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Geoscientific Model Development An interactive open-access journal of the European Geosciences Union
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Discussion papers
https://doi.org/10.5194/gmd-2019-256
© Author(s) 2019. This work is distributed under
the Creative Commons Attribution 4.0 License.
https://doi.org/10.5194/gmd-2019-256
© Author(s) 2019. This work is distributed under
the Creative Commons Attribution 4.0 License.

Submitted as: development and technical paper 01 Oct 2019

Submitted as: development and technical paper | 01 Oct 2019

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This discussion paper is a preprint. It is a manuscript under review for the journal Geoscientific Model Development (GMD).

The effect of satellite derived leaf area index and roughness length information on modelled reactive nitrogen deposition in north-western Europe

Shelley C. van der Graaf1, Richard Kranenburg2, Arjo J. Segers2, Martijn Schaap2,3, and Jan Willem Erisman1,4 Shelley C. van der Graaf et al.
  • 1Cluster Earth and Climate, Department of Earth Sciences, Faculty of Science, Vrije Universiteit Amsterdam, Amsterdam, 1081 HV, the Netherlands
  • 2TNO, Climate Air and Sustainability, Utrecht, 3584 CB, the Netherlands
  • 3Institute for Meteorology, Free University Berlin, Berlin, 12165, Germany
  • 4Louis Bolk Institute, Driebergen, 3972, the Netherlands

Abstract. The nitrogen cycle has been continuously disrupted by human activity over the past century, resulting in almost a tripling of the total reactive nitrogen fixation in Europe. Consequently, excessive amounts of reactive nitrogen (Nr) have manifested in the environment, leading to a cascade of adverse effects, such as acidification and eutrophication of terrestrial and aquatic ecosystems, and particulate matter formation. Chemistry transport models (CTM) are frequently used as tools to simulate the complex chain of processes that determine atmospheric Nr flows. In these models, the parameterization of the atmosphere-biosphere exchange of Nr is largely based on few surface exchange measurement and is therefore known to be highly uncertain. In addition to this, the input parameters that are used here are often fixed values, only linked to specific land use classes. In an attempt to improve this, a combination of multiple satellite products is used to derive updated, time-variant leaf area index (LAI) and roughness length (z0) input maps. As LAI, we use the MODIS MCD15A2H product. The monthly z0 input maps presented in this paper are a function of satellite-derived NDVI values (MYD13A3 product) for short vegetation types (such as grass and arable land) and a combination of satellite-derived forest canopy height and LAI for forests. The use of these growth-dependent satellite products allows us to represent the growing season more realistically. For urban areas, the z0 values are updated, too, and linked to a population density map. The approach to derive these dynamic z0 estimates can be linked to any land use map and is as such transferable to other models. We evaluated the resulting changes in modelled deposition of Nr components using the LOTOS-EUROS CTM, focusing on Germany, the Netherlands and Belgium. The implementation of these updated LAI and z0 input maps led to local changes in the total Nr deposition of up to ~ 30 % and a general shift from wet to dry deposition. The most distinct changes are observed in land use specific deposition fluxes. These fluxes may show relatively large deviations, locally affecting estimated critical load exceedances for specific natural ecosystems.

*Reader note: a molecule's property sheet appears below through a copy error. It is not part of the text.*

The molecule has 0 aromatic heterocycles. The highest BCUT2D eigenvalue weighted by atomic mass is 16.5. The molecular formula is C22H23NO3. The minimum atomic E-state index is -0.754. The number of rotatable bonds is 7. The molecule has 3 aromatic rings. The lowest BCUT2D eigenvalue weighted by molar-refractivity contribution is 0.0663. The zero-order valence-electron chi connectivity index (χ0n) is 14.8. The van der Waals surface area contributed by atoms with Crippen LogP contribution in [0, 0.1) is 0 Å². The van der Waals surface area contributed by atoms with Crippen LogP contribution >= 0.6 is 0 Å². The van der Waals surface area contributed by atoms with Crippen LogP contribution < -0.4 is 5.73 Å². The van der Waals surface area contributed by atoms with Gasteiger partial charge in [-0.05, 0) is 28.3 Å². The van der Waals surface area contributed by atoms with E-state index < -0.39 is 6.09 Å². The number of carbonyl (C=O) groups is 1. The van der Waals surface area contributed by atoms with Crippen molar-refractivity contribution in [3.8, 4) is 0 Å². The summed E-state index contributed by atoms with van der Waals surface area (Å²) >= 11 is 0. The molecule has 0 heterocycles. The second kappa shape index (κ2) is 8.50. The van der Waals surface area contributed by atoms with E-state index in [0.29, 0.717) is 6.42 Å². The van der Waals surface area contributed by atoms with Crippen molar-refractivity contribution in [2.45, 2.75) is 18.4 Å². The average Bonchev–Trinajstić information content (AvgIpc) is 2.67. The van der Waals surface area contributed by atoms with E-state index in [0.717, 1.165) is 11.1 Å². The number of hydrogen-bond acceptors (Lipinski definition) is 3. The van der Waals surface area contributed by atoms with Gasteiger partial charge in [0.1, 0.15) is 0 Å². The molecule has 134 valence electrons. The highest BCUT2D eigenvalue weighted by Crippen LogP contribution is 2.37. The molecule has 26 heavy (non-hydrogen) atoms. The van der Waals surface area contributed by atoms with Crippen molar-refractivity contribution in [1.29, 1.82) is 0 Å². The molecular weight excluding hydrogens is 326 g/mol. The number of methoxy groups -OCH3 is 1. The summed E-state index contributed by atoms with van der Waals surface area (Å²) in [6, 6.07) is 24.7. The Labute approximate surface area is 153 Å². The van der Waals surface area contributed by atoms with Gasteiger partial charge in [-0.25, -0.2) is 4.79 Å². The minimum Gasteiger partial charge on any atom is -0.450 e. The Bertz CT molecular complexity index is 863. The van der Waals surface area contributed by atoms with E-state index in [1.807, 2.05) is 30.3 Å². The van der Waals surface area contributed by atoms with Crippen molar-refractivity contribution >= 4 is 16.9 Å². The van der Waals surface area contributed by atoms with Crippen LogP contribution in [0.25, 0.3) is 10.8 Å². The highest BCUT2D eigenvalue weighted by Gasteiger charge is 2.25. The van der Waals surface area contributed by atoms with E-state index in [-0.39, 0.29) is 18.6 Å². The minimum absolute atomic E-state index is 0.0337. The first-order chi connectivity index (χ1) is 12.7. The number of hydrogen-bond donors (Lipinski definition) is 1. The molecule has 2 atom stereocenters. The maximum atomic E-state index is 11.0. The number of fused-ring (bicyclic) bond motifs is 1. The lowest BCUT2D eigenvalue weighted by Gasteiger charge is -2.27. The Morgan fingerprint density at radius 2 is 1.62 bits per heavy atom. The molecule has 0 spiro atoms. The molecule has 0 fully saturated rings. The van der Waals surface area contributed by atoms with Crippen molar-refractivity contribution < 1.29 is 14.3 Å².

Shelley C. van der Graaf et al.
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Short summary
Chemical transport models (CTM) are important tools to determine the fate of reactive nitrogen (Nr) emissions. The parameterization of the surface-atmosphere exchange in CTMs is often only linked to fixed, land use dependent values. In this paper, we present an approach to derive more realistic, dynamic leaf area index (LAI) and roughness length (z0) input maps using multiple satellite products. We evaluate the effect on Nr concentration and deposition fields modelled in the LOTOS-EUROS CTM.
Chemical transport models (CTM) are important tools to determine the fate of reactive nitrogen...
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